As MPs debate school funding in Westminster today (Wednesday 24 October), yet another report has come out highlighting the lack of support for children with special educational needs. The Local Governance Association (LGA) report warns that the future of maintained nursery schools educating children with SEN is at risk.
Paul Whiteman, general secretary of school leaders’ union NAHT, said: “The picture facing schools supporting children with special educational needs is bleak. Not only are school budgets at breaking point, there have been severe cuts to health and social care provision. Schools are left struggling to meet the needs of our most vulnerable pupils.
“Maintained nursery schools have a critical role to play in the delivery of high-quality early years education, especially for children with special educational needs, but their future has been left uncertain by the government’s new approach to early years funding. Currently maintained nursery schools are funded more highly than other nursery settings, in recognition of their importance. But this additional funding comes to an end in 2020, leaving schools unsure if they will be able to carry on or plan beyond that date.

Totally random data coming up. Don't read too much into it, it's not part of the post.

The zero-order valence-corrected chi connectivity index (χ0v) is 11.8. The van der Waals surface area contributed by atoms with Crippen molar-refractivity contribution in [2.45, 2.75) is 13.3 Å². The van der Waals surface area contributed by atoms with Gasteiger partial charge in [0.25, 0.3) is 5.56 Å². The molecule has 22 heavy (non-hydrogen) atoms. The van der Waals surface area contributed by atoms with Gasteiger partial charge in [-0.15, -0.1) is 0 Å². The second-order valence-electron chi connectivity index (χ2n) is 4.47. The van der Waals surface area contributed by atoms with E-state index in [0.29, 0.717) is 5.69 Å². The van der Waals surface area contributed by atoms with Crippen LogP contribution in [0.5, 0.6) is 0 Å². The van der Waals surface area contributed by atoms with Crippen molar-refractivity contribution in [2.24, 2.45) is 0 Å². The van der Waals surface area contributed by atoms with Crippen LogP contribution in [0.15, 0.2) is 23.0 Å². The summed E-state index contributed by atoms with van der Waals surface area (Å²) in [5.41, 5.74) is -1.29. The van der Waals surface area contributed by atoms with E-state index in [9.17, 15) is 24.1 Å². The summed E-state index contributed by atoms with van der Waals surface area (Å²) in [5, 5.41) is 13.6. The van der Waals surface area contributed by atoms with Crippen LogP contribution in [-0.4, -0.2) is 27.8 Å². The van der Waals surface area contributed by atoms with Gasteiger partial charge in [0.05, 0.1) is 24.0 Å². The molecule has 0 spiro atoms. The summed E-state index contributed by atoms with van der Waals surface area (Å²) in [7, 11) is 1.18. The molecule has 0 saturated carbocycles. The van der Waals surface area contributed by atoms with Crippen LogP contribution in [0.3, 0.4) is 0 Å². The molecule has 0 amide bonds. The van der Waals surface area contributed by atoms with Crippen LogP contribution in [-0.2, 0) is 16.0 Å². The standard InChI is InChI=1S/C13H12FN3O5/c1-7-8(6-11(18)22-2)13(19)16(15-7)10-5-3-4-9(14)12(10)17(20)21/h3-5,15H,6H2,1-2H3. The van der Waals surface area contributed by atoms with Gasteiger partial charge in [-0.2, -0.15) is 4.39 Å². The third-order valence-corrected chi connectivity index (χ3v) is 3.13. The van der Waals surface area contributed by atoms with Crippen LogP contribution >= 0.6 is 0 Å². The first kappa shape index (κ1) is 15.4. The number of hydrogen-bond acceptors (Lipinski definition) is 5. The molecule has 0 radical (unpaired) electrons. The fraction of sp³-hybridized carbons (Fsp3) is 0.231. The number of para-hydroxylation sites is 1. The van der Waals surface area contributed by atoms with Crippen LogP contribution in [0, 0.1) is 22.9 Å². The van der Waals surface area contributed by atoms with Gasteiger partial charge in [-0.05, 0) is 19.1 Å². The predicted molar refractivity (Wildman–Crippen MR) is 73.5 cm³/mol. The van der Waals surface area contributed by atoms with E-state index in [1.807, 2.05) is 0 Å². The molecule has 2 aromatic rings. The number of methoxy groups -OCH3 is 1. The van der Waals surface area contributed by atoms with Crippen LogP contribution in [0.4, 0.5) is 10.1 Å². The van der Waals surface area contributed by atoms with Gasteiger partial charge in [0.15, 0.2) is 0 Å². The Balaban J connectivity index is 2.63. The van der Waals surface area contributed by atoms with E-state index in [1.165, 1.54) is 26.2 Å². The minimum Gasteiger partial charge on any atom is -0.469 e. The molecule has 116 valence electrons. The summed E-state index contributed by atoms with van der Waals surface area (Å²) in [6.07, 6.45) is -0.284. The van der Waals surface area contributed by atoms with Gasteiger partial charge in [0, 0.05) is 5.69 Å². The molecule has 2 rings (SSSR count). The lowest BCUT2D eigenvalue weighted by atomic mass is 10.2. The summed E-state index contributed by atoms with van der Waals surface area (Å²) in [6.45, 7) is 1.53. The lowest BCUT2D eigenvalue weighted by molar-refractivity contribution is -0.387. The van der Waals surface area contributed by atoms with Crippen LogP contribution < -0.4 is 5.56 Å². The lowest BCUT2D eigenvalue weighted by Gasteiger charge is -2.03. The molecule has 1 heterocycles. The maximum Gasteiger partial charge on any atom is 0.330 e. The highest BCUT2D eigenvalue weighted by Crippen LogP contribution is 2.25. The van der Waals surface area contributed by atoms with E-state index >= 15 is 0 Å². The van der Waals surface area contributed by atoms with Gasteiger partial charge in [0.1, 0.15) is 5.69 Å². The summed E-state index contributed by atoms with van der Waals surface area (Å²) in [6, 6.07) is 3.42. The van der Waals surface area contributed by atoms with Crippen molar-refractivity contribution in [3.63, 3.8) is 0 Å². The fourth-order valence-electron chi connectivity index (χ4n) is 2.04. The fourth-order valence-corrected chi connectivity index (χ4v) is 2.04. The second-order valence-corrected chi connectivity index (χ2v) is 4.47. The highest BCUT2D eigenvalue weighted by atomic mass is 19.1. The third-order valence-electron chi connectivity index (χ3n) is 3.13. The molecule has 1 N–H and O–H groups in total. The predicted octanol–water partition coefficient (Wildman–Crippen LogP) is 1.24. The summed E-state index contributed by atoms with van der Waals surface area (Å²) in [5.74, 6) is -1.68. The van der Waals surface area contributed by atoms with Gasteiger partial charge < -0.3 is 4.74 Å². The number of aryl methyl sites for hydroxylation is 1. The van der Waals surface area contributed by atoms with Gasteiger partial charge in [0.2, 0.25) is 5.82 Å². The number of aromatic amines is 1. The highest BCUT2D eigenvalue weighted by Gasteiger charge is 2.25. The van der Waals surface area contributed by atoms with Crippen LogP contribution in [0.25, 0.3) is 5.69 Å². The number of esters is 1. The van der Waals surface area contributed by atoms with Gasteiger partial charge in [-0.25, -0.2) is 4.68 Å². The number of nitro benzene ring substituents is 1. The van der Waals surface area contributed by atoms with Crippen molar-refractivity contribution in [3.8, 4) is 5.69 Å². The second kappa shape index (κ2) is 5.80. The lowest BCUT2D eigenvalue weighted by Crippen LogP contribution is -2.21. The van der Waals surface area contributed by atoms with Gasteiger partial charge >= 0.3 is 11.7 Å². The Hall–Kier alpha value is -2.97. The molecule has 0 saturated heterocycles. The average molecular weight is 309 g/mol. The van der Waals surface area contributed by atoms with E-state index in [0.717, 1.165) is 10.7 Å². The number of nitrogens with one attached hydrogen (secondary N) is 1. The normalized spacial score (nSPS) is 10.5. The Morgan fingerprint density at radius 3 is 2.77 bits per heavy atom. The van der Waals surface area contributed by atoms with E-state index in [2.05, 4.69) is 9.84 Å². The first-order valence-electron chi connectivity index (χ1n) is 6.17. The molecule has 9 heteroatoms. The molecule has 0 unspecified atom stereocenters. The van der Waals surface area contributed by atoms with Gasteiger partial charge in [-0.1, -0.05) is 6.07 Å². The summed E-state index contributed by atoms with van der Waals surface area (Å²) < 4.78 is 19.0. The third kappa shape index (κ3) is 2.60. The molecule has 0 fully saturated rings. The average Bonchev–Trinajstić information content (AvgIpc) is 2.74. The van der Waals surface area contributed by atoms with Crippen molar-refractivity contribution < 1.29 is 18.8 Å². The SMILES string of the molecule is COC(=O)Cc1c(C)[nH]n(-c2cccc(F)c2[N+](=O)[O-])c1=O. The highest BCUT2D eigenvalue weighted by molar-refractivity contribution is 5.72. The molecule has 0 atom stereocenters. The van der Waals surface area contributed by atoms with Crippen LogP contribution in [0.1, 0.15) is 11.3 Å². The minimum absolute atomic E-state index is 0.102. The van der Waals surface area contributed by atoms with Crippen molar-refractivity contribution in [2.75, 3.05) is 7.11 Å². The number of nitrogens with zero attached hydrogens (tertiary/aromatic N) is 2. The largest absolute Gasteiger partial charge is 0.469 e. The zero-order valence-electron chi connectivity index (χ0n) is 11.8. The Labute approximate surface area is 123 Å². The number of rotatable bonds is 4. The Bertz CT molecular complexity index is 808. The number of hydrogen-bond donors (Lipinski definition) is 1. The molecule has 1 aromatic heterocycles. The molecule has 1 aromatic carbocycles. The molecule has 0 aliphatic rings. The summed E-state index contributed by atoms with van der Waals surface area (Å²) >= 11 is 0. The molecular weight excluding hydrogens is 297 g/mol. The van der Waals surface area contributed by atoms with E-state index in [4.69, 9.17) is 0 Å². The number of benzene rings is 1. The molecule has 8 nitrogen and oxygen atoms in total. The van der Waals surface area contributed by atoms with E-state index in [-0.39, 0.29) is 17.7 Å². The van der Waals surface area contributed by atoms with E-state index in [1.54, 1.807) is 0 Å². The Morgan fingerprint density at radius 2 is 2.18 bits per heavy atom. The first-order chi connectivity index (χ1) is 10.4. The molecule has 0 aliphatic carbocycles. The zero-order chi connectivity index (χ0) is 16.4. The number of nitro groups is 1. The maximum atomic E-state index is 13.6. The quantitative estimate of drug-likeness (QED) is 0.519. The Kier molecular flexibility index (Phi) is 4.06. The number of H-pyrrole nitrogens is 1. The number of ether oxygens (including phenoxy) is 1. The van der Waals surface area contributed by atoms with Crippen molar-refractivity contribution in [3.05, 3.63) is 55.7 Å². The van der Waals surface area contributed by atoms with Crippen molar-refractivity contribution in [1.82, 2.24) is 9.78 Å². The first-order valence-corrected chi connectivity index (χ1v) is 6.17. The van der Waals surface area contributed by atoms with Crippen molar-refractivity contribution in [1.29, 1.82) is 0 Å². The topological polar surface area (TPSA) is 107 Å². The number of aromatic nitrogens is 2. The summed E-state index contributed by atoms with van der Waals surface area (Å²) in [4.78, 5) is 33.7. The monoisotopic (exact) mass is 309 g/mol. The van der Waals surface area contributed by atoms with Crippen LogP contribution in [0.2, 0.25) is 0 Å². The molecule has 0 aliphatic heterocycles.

“Maintained nursery schools are often in the most deprived areas of the UK. NAHT investigated the neighbourhoods in which maintained nursery schools sit, using the income deprivation affecting children index (IDACI), and found that 60% of maintained nursery schools are in neighbourhoods in the three most deprived IDACI deciles, and 80% of maintained nursery schools are in neighbourhoods in the five most deprived IDACI deciles.
“Early years is such an important phase of education. If children fall behind at this stage it can prove difficult, often impossible, for them to catch up later, even with additional help. It is therefore obvious that the most cost-effective way to improve educational outcomes for all children, especially those from disadvantaged backgrounds, is by investing in early years education.
“Without proper investment, the youngest and most vulnerable in our society will be starting off behind, with uncertain chances of catching up.”